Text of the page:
By: Preeti Vissa and Olga Talamante, Special Contributors
Recently, when President Obama officially announced he was running for re-election, a strange thing happened among most people we know:
No one said a word. No one cheered or complained or argued. The disinterest appeared total.
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Why should the president’s campaign care about our little circle? Because these folks — young activists and organizers, communities of color, working families barely getting by who felt real hope for the first time in years after Obama won in 2008 — are the people who made Barack Obama president. They are the ones — “fired up and ready to go!” — who walked precincts, talked to voters, sent in mountains of small contributions and made 2008 feel more like a movement than an ordinary campaign.
If they don’t care, and so far it looks like an awful lot of them don’t, Obama is in trouble, no matter what the Beltway pundits say.
Obama scored some points recently by drawing a line in the sand against dismantling Medicare. But people expect more from this president than occasionally saying no to the indefensible.
But the president can still reconnect with the voters who elected him. Beyond the recent glimmers of hope on issues like Medicare and taxes, the president can show he gets it by acting on concrete issues — some obvious, others less so — that affect people’s lives:
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Consumer Financial Protection. In 2008, Obama promised to end “eight years of policies that have shredded consumer protections, loosened oversight and regulation.” Two years later, he signed a financial regulatory reform measure designed, he said, to do just that.
Now that law, less than a year old and not fully implemented, is under sustained attack, and the president is virtually missing in action. He hasn’t responded to those attacks, which seem to be gaining traction, in any convincing or sustained way. Having professor Elizabeth Warren set up the new Consumer Financial Protection Bureau from inside the White House was a good start, but the president hasn’t named a permanent chief. He needs to name one who will set and fight for a strong consumer protection agenda soon and come out swinging for the essential role of government in protecting consumers.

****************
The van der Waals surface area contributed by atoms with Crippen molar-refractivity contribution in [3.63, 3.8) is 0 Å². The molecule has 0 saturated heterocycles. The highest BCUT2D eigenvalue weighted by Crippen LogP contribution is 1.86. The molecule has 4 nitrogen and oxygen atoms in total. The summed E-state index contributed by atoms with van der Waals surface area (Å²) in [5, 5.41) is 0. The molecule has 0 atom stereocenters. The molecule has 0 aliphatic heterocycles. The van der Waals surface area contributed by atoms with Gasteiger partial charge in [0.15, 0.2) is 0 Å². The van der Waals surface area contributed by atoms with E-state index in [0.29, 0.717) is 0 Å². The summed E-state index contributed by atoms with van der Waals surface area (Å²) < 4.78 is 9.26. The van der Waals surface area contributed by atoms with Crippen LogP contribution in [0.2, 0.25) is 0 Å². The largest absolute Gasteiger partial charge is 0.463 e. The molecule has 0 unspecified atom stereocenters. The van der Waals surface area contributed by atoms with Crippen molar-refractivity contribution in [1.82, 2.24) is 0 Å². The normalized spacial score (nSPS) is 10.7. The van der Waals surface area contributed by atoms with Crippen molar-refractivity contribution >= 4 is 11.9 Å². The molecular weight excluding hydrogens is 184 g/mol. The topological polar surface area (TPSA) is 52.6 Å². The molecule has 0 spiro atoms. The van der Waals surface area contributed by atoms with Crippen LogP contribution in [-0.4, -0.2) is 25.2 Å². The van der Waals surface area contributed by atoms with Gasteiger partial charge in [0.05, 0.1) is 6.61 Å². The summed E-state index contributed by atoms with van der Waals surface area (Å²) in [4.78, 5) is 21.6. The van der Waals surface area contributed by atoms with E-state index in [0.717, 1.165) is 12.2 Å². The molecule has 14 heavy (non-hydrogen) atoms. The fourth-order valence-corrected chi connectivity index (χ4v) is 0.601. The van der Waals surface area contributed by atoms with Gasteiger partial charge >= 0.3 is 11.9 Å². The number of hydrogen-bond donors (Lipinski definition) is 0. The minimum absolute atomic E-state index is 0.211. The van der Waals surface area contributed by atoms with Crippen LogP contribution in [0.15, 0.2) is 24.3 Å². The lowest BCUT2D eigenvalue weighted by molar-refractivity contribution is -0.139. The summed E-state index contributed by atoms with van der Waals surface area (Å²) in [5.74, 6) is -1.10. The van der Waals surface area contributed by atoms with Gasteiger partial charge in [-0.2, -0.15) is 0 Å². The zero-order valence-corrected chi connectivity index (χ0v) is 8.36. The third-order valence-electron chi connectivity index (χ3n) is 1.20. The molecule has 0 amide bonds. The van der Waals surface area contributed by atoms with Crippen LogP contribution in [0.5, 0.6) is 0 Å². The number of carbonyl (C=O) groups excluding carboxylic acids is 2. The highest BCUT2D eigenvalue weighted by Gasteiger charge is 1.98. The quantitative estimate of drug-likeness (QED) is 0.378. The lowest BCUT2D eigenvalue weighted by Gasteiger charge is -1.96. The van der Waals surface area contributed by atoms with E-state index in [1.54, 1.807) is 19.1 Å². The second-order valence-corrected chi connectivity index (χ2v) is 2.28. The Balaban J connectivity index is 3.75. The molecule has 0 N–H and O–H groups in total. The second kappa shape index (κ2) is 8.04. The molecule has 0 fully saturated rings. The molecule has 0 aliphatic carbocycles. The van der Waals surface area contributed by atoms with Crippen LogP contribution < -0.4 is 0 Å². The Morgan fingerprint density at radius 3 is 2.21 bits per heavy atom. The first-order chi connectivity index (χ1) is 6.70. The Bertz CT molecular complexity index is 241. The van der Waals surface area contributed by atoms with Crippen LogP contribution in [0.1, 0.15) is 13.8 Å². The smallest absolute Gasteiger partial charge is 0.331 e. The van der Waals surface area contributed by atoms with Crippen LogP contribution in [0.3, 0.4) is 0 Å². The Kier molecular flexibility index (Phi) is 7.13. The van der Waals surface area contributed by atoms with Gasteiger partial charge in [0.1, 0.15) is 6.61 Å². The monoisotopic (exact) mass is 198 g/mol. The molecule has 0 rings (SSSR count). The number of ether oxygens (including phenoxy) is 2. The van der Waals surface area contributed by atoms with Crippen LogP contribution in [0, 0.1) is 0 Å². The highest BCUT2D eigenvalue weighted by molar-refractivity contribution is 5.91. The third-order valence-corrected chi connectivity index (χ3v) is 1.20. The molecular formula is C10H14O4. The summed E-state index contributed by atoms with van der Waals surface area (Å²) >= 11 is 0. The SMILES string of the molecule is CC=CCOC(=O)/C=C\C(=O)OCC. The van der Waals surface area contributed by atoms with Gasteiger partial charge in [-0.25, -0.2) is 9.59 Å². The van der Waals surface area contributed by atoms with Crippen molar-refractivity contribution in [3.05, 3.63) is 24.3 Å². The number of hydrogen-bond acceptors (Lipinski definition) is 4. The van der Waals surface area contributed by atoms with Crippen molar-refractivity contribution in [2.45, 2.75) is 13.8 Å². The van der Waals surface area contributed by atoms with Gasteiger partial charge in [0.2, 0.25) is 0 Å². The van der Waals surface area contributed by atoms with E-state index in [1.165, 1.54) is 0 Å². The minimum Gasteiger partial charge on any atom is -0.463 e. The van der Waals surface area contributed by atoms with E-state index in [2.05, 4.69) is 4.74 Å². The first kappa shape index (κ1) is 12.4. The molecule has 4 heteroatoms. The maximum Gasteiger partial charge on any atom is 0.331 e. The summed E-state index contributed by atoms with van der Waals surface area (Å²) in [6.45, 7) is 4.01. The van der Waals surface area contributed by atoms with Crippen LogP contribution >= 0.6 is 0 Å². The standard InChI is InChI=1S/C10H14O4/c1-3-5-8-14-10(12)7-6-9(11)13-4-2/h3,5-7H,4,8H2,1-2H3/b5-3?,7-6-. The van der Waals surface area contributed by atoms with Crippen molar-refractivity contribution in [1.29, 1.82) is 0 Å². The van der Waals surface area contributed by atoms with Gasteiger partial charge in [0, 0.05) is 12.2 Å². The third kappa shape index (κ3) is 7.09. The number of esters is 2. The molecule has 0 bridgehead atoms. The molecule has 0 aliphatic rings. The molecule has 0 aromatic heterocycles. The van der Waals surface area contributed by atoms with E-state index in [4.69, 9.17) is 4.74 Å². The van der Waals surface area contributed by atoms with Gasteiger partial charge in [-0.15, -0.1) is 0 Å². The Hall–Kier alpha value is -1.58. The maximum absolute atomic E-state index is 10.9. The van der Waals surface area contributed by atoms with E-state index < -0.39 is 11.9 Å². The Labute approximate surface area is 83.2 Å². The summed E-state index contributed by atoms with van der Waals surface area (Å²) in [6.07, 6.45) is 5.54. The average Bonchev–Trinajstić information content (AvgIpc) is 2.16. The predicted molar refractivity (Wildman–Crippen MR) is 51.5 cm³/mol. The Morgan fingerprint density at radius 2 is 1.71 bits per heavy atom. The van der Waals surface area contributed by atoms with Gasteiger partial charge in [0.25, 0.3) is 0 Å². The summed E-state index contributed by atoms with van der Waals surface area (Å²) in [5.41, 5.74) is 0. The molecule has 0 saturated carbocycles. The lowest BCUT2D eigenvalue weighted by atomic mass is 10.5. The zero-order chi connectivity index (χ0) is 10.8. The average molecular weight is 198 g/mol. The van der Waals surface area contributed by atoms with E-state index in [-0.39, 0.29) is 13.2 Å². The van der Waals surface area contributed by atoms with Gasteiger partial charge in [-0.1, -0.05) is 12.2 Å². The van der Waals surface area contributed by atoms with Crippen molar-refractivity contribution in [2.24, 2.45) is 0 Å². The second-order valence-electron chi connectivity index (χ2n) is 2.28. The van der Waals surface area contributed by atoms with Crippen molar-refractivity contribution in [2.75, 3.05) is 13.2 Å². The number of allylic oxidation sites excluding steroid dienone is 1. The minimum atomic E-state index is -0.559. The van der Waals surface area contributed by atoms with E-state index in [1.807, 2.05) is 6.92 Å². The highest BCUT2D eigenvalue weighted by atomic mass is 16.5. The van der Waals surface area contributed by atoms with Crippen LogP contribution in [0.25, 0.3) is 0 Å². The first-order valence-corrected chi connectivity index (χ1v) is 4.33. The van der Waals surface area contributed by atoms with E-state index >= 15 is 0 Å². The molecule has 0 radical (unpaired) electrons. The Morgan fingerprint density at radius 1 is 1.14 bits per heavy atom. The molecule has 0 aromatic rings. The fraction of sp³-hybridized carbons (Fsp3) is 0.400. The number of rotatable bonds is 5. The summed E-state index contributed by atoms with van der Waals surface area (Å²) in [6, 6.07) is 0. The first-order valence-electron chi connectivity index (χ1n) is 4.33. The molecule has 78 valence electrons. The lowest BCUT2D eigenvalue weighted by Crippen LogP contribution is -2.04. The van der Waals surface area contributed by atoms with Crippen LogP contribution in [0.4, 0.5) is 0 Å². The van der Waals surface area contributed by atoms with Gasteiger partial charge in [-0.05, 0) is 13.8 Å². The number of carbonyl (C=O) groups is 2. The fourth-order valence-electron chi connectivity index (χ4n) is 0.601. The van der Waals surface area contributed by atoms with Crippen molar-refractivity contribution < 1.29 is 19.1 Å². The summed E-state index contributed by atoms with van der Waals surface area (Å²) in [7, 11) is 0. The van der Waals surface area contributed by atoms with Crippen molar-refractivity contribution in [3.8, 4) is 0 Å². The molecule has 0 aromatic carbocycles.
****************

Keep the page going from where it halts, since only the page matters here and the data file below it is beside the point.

• Community Reinvestment Act. This is the best law you’ve probably never heard of, which pushes banks to prudently invest in the communities they serve. Provisions to improve CRA were going to be included in financial reform but got dropped in order to get the measure through Congress. Now, CRA is under shamelessly dishonest attack by the same people who told us that financial deregulation would solve all our problems. Pushing to improve and expand CRA would show that ordinary citizens, not Wall Street tycoons, matter to this administration.
• Housing and foreclosures. The tide of foreclosures continues unabated, sucking the life out of the housing market and the construction industry while millions of hard-working Americans are finding the path to homeownership blocked. Again, Obama is missing in action. Word is that the president will delay appointing a permanent head of the Federal Housing Administration till after the 2012 election. The administration’s foreclosure relief program, called HAMP, is a mess. Reforms of the government-backed mortgage agencies Fannie Mae and Freddie Mac threaten to further close the doors on homeownership.
Adding insult to injury, the recently passed budget resolution eliminated all funds for housing counseling agencies.
This area cries out for leadership. What’s the president’s plan for helping financially battered families regain their footing and a viable path to responsible homeownership? What, in short, is Obama’s plan for saving the American dream?
There is still time, Mr. President — but not much.